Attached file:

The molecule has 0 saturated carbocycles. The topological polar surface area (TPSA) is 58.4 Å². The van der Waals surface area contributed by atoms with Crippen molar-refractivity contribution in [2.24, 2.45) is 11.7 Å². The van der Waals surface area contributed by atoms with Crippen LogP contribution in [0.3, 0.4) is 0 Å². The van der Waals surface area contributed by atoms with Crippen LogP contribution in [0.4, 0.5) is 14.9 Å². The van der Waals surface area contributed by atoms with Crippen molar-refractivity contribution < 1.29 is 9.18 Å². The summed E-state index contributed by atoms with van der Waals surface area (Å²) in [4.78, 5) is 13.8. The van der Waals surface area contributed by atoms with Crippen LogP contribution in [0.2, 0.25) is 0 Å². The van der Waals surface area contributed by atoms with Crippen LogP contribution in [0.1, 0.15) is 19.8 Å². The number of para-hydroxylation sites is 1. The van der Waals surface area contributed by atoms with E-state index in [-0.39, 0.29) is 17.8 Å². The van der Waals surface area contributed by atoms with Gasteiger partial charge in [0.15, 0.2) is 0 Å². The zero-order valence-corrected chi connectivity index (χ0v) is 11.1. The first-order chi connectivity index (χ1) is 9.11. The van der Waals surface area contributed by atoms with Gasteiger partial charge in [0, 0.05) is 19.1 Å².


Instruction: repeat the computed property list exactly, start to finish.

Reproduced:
The molecule has 0 saturated carbocycles. The topological polar surface area (TPSA) is 58.4 Å². The van der Waals surface area contributed by atoms with Crippen molar-refractivity contribution in [2.24, 2.45) is 11.7 Å². The van der Waals surface area contributed by atoms with Crippen LogP contribution in [0.3, 0.4) is 0 Å². The van der Waals surface area contributed by atoms with Crippen LogP contribution in [0.4, 0.5) is 14.9 Å². The van der Waals surface area contributed by atoms with Crippen molar-refractivity contribution < 1.29 is 9.18 Å². The summed E-state index contributed by atoms with van der Waals surface area (Å²) in [4.78, 5) is 13.8. The van der Waals surface area contributed by atoms with Crippen LogP contribution in [0.2, 0.25) is 0 Å². The van der Waals surface area contributed by atoms with Crippen LogP contribution in [0.1, 0.15) is 19.8 Å². The number of para-hydroxylation sites is 1. The van der Waals surface area contributed by atoms with E-state index in [-0.39, 0.29) is 17.8 Å². The van der Waals surface area contributed by atoms with Gasteiger partial charge in [0.15, 0.2) is 0 Å². The zero-order valence-corrected chi connectivity index (χ0v) is 11.1. The first-order chi connectivity index (χ1) is 9.11. The van der Waals surface area contributed by atoms with Gasteiger partial charge in [0, 0.05) is 19.1 Å².